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lgadwah
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re: Momentum builds for directed self-assembly
lgadwah   3/4/2011 7:39:37 PM
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http://domino.research.ibm.com/comm/research_projects.nsf/pages/selfassembly.nxtalFLASH.html

krisi
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re: Momentum builds for directed self-assembly
krisi   3/4/2011 4:23:39 PM
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Can direct sub-assembly find application in other areas of manufacturing beyond lithography? Kris

selinz
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re: Momentum builds for directed self-assembly
selinz   3/4/2011 4:31:05 AM
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This sounds similar to the Langmuir blodgett films that IBM was working on in 1983... Cool stuff but it's been around quite a while.. Nice application though.

mcgrathdylan
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re: Momentum builds for directed self-assembly
mcgrathdylan   3/3/2011 6:01:16 PM
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@les_slater- paragraph 6 of the above article is my best attempt at explaining what I understand DSA to be in the simplest possible terms. I realize it probably falls short. I solicited this quote from Christopher Bencher of Applied Materials to describe what DSA is. I hope it helps: "Self assembly is a method of patterning using polymer phase-separation to generate features, typically less than 20nm, instead of relying solely on the classic mask projection into photo-resist. It has now established the first 300mm wafer defect density data point for directed self-assembly, and when plotted on historical defect density reduction roadmaps appears to be quite promising; the initial value is comparable to the immersion defect densities in its early years of commercialization. This result merits continued research and development for establishing directed self-assembly as a viable patterning technique for semiconductor manufacturing." -- Christopher Bencher, Applied Materials

double-o-nothing
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re: Momentum builds for directed self-assembly
double-o-nothing   3/3/2011 3:08:40 PM
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The number of self-assembled lines is too sensitive to the boundary size. A line could disappear if the boundary is a tad narrow.

Les_Slater
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re: Momentum builds for directed self-assembly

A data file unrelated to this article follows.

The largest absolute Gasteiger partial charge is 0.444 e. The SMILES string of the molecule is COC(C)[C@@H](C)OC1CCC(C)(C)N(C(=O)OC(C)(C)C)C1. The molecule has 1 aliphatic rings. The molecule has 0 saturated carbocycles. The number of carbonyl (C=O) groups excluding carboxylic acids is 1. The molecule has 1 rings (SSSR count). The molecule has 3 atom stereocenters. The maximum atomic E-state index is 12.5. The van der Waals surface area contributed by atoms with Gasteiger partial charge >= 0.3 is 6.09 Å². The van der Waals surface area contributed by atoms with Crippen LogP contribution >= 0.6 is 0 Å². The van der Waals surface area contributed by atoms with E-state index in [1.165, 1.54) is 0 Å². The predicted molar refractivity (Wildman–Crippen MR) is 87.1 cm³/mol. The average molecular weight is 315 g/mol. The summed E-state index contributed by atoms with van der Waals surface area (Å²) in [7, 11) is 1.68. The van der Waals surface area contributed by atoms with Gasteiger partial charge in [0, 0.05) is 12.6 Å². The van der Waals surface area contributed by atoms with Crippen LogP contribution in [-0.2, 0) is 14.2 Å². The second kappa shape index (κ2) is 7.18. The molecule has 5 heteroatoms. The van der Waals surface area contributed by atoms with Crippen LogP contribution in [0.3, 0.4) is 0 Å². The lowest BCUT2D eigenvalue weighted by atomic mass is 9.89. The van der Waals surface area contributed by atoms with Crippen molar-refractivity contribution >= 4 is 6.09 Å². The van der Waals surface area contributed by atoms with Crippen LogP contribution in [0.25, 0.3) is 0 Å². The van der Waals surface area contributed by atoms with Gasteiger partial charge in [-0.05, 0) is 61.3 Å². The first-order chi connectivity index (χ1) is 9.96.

Les_Slater   3/3/2011 1:17:39 AM
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K. Eric Wexler is of course, K. Eric Drexler.

Les_Slater
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re: Momentum builds for directed self-assembly
Les_Slater   3/3/2011 1:05:17 AM
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The article talks about the potential of this technology and at what development stage it may be at but doesn’t explain what it is. It was the title of the article that brought me to read it. The implications are quite attractive. My first introduction to such concepts was at an MIT talk I attended in the late 80’s by K. Eric Wexler. What this present article is referring to does not seem to be related to his ‘universal assemblers’ though. That was a relief because the mechanism he suggested, engineering proteins for specific mechanical assembly tasks seems quite remote still. So, on this new ‘directed self-assembly’, the question arises, what is the mechanism of the direction? Looking around the web a bit I see there is talk of lithographic patterning and random deposition where capillary, electrostatic and van der Waals forces focus or sharpen the random deposition to conform to the lithographic pattern. Is this what we’re talking about here? Sounds exciting.

Les_Slater
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re: Momentum builds for directed self-assembly
Les_Slater   3/3/2011 1:03:13 AM
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The article talks about the potential of this technology and at what development stage it may be at but doesn’t explain what it is. It was the title of the article that brought me to read it. The implications are quite attractive. My first introduction to such concepts was at an MIT talk I attended in the late 80’s by K. Eric Wexler. What this present article is referring to does not seem to be related to his ‘universal assemblers’ though. That was a relief because the mechanism he suggested, engineering proteins for specific mechanical assembly tasks seems quite remote still. So, on this new ‘directed self-assembly’, the question arises, what is the mechanism of the direction? Looking around the web a bit I see there is talk of lithographic patterning and random deposition where capillary, electrostatic and van der Waals forces focus or sharpen the random deposition to conform to the lithographic pattern. Is this what we’re talking about here? Sounds exciting.



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